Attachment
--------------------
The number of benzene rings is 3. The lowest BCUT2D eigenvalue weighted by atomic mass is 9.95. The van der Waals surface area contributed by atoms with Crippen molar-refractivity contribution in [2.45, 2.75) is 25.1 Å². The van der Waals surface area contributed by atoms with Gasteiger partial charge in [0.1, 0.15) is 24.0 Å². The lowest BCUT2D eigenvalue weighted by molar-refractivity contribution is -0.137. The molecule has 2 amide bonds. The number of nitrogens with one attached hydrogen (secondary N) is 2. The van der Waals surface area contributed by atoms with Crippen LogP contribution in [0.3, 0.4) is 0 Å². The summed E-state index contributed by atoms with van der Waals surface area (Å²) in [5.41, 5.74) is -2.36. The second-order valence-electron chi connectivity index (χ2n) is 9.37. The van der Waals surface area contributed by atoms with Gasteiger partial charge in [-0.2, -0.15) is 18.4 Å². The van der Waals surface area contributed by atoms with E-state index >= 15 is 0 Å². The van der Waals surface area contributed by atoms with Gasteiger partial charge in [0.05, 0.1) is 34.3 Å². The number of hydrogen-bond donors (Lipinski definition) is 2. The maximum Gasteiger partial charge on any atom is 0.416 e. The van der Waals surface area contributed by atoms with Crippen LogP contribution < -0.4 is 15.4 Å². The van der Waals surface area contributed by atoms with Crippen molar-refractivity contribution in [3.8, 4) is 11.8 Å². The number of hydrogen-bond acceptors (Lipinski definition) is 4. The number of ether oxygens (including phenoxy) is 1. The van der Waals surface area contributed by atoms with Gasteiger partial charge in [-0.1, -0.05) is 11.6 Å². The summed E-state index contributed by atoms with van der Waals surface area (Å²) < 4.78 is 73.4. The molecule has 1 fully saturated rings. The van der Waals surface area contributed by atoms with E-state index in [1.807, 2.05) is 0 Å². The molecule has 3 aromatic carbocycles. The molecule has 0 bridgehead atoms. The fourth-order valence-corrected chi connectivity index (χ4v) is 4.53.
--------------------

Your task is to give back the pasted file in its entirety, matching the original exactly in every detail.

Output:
The number of benzene rings is 3. The lowest BCUT2D eigenvalue weighted by atomic mass is 9.95. The van der Waals surface area contributed by atoms with Crippen molar-refractivity contribution in [2.45, 2.75) is 25.1 Å². The van der Waals surface area contributed by atoms with Gasteiger partial charge in [0.1, 0.15) is 24.0 Å². The lowest BCUT2D eigenvalue weighted by molar-refractivity contribution is -0.137. The molecule has 2 amide bonds. The number of nitrogens with one attached hydrogen (secondary N) is 2. The van der Waals surface area contributed by atoms with Crippen LogP contribution in [0.3, 0.4) is 0 Å². The summed E-state index contributed by atoms with van der Waals surface area (Å²) in [5.41, 5.74) is -2.36. The second-order valence-electron chi connectivity index (χ2n) is 9.37. The van der Waals surface area contributed by atoms with Gasteiger partial charge in [-0.2, -0.15) is 18.4 Å². The van der Waals surface area contributed by atoms with E-state index >= 15 is 0 Å². The van der Waals surface area contributed by atoms with Gasteiger partial charge in [0.05, 0.1) is 34.3 Å². The number of hydrogen-bond donors (Lipinski definition) is 2. The maximum Gasteiger partial charge on any atom is 0.416 e. The van der Waals surface area contributed by atoms with Crippen LogP contribution < -0.4 is 15.4 Å². The van der Waals surface area contributed by atoms with Crippen molar-refractivity contribution in [3.8, 4) is 11.8 Å². The number of hydrogen-bond acceptors (Lipinski definition) is 4. The number of ether oxygens (including phenoxy) is 1. The van der Waals surface area contributed by atoms with Gasteiger partial charge in [-0.1, -0.05) is 11.6 Å². The summed E-state index contributed by atoms with van der Waals surface area (Å²) < 4.78 is 73.4. The molecule has 1 fully saturated rings. The van der Waals surface area contributed by atoms with E-state index in [1.807, 2.05) is 0 Å². The molecule has 3 aromatic carbocycles. The molecule has 0 bridgehead atoms. The fourth-order valence-corrected chi connectivity index (χ4v) is 4.53.